Soft Matter for Biomedical Applications
Published:07 Jun 2021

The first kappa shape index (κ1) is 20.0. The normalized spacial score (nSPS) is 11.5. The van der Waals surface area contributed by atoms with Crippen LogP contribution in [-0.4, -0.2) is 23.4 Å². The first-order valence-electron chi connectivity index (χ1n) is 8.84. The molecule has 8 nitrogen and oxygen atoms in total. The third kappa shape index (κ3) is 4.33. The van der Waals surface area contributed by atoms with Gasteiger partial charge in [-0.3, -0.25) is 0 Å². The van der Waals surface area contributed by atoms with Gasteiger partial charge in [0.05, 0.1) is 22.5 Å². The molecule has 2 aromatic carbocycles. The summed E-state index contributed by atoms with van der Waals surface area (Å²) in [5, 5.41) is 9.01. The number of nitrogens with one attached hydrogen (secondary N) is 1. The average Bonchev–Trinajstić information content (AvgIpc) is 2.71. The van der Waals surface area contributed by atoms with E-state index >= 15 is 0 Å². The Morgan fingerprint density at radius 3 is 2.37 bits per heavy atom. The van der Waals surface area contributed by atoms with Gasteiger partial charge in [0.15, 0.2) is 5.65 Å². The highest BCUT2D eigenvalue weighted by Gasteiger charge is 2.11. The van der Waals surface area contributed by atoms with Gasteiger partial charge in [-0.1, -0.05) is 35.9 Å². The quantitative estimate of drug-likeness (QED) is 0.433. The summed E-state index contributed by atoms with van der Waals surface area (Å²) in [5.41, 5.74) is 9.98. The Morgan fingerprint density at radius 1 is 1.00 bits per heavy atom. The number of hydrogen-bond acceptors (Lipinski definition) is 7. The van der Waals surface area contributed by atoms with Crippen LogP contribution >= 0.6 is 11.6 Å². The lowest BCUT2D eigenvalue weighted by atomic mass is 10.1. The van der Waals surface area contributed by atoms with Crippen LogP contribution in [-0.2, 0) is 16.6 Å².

Soft matter is an inter- and multidisciplinary research field that focuses on the design and development of innovative soft materials and molecular assemblies, provides fundamental insights on their behaviour and characterization, and addresses different applications across a wide array of disciplines at the interface between chemistry, biochemistry, physics, materials science and engineering, chemical engineering, nanoscience, nanotechnology, nanomedicine, biomedical engineering, and biology. Examples of soft materials include polymers, colloids, surfactants, liquid crystals, (hydro)gels, foams, emulsions, and a wide variety of biological materials. In fact, the soft matter research field has a broad international audience and has been the subject of considerable interest over the past decades owing to its key importance in biomedical and non-biomedical applications. In particular, the molecular design, synthesis, development, processing, and advanced characterization of biomimetic and bioinspired soft materials and complex systems, denoting emerging properties and multifunctionalities, have gathered growing interest in the biomedical arena over the past decades owing to their intrinsic ability to recreate the structure, dynamics, and functional features of biological systems. For instance, soft materials can be rationally designed to disclose unique features, including (multi)responsiveness, self-assembly and self-healing capacity, bioinstructive and adaptive behaviour, dynamic features, multi-scale organization, enhanced structural properties, among others.